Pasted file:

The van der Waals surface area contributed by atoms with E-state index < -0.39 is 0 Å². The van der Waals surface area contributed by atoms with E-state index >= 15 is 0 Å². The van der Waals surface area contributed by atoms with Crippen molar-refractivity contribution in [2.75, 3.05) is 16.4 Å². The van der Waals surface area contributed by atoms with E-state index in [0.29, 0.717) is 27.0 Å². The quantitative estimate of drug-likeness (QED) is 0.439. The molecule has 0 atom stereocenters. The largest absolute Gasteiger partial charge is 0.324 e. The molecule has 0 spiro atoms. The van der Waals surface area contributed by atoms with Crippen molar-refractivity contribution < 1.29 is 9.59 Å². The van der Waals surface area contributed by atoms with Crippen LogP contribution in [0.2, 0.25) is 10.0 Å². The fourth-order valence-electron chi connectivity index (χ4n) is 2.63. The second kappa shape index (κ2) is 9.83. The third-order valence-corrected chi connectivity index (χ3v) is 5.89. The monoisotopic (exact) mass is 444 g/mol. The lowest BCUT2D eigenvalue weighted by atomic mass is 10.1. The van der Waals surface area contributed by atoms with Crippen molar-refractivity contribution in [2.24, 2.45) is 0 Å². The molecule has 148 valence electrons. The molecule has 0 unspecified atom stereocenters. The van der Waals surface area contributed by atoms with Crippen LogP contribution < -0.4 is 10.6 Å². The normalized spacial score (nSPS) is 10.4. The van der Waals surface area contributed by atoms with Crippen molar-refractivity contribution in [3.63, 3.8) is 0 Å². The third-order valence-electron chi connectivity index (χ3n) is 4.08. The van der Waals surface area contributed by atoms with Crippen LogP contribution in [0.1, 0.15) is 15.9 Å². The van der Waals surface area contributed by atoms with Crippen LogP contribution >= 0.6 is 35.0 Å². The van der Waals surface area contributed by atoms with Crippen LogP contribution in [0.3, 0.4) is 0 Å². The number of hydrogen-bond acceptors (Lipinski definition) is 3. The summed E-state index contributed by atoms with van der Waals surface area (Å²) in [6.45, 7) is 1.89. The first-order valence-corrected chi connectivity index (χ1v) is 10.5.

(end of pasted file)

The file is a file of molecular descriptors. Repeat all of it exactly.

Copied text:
The van der Waals surface area contributed by atoms with E-state index < -0.39 is 0 Å². The van der Waals surface area contributed by atoms with E-state index >= 15 is 0 Å². The van der Waals surface area contributed by atoms with Crippen molar-refractivity contribution in [2.75, 3.05) is 16.4 Å². The van der Waals surface area contributed by atoms with E-state index in [0.29, 0.717) is 27.0 Å². The quantitative estimate of drug-likeness (QED) is 0.439. The molecule has 0 atom stereocenters. The largest absolute Gasteiger partial charge is 0.324 e. The molecule has 0 spiro atoms. The van der Waals surface area contributed by atoms with Crippen molar-refractivity contribution < 1.29 is 9.59 Å². The van der Waals surface area contributed by atoms with Crippen LogP contribution in [0.2, 0.25) is 10.0 Å². The fourth-order valence-electron chi connectivity index (χ4n) is 2.63. The second kappa shape index (κ2) is 9.83. The third-order valence-corrected chi connectivity index (χ3v) is 5.89. The monoisotopic (exact) mass is 444 g/mol. The lowest BCUT2D eigenvalue weighted by atomic mass is 10.1. The van der Waals surface area contributed by atoms with Crippen molar-refractivity contribution in [2.24, 2.45) is 0 Å². The molecule has 148 valence electrons. The molecule has 0 unspecified atom stereocenters. The van der Waals surface area contributed by atoms with Crippen LogP contribution < -0.4 is 10.6 Å². The normalized spacial score (nSPS) is 10.4. The van der Waals surface area contributed by atoms with Crippen molar-refractivity contribution in [3.63, 3.8) is 0 Å². The third-order valence-electron chi connectivity index (χ3n) is 4.08. The van der Waals surface area contributed by atoms with Crippen LogP contribution in [0.1, 0.15) is 15.9 Å². The van der Waals surface area contributed by atoms with Crippen LogP contribution >= 0.6 is 35.0 Å². The van der Waals surface area contributed by atoms with Crippen LogP contribution in [0.3, 0.4) is 0 Å². The number of hydrogen-bond acceptors (Lipinski definition) is 3. The summed E-state index contributed by atoms with van der Waals surface area (Å²) in [6.45, 7) is 1.89. The first-order valence-corrected chi connectivity index (χ1v) is 10.5.